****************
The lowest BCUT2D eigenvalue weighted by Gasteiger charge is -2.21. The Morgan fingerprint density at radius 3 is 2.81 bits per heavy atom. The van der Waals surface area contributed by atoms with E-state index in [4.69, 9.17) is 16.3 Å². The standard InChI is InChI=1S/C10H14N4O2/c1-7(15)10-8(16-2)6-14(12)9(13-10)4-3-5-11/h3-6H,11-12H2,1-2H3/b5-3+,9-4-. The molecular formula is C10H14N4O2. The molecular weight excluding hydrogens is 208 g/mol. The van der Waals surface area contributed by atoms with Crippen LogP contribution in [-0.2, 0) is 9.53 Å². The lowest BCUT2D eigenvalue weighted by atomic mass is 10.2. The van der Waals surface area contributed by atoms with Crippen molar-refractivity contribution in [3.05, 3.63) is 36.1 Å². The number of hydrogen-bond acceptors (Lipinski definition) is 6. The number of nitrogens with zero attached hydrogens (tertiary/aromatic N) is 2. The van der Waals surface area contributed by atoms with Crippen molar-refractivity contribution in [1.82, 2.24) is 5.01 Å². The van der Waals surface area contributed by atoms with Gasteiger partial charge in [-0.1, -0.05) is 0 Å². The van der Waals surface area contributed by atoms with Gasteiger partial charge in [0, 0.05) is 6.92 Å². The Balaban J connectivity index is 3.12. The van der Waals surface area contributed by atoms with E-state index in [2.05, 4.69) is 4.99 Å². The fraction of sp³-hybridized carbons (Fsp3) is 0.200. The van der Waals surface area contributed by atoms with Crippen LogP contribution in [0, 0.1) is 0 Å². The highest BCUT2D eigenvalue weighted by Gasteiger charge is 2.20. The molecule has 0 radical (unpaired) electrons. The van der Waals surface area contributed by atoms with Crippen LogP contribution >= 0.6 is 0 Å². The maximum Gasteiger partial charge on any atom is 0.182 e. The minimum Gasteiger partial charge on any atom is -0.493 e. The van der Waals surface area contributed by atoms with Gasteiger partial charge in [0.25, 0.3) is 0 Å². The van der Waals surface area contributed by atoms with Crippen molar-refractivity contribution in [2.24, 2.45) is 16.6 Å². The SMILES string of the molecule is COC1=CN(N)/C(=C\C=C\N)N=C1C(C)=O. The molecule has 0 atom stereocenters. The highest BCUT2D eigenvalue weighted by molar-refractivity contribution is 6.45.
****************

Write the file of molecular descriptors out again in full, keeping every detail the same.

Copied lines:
The lowest BCUT2D eigenvalue weighted by Gasteiger charge is -2.21. The Morgan fingerprint density at radius 3 is 2.81 bits per heavy atom. The van der Waals surface area contributed by atoms with E-state index in [4.69, 9.17) is 16.3 Å². The standard InChI is InChI=1S/C10H14N4O2/c1-7(15)10-8(16-2)6-14(12)9(13-10)4-3-5-11/h3-6H,11-12H2,1-2H3/b5-3+,9-4-. The molecular formula is C10H14N4O2. The molecular weight excluding hydrogens is 208 g/mol. The van der Waals surface area contributed by atoms with Crippen LogP contribution in [-0.2, 0) is 9.53 Å². The lowest BCUT2D eigenvalue weighted by atomic mass is 10.2. The van der Waals surface area contributed by atoms with Crippen molar-refractivity contribution in [3.05, 3.63) is 36.1 Å². The number of hydrogen-bond acceptors (Lipinski definition) is 6. The number of nitrogens with zero attached hydrogens (tertiary/aromatic N) is 2. The van der Waals surface area contributed by atoms with Crippen molar-refractivity contribution in [1.82, 2.24) is 5.01 Å². The van der Waals surface area contributed by atoms with Gasteiger partial charge in [-0.1, -0.05) is 0 Å². The van der Waals surface area contributed by atoms with Gasteiger partial charge in [0, 0.05) is 6.92 Å². The Balaban J connectivity index is 3.12. The van der Waals surface area contributed by atoms with E-state index in [2.05, 4.69) is 4.99 Å². The fraction of sp³-hybridized carbons (Fsp3) is 0.200. The van der Waals surface area contributed by atoms with Crippen LogP contribution in [0, 0.1) is 0 Å². The highest BCUT2D eigenvalue weighted by Gasteiger charge is 2.20. The molecule has 0 radical (unpaired) electrons. The van der Waals surface area contributed by atoms with Crippen LogP contribution >= 0.6 is 0 Å². The maximum Gasteiger partial charge on any atom is 0.182 e. The minimum Gasteiger partial charge on any atom is -0.493 e. The van der Waals surface area contributed by atoms with Gasteiger partial charge in [0.25, 0.3) is 0 Å². The van der Waals surface area contributed by atoms with Crippen molar-refractivity contribution in [2.24, 2.45) is 16.6 Å². The SMILES string of the molecule is COC1=CN(N)/C(=C\C=C\N)N=C1C(C)=O. The molecule has 0 atom stereocenters. The highest BCUT2D eigenvalue weighted by molar-refractivity contribution is 6.45.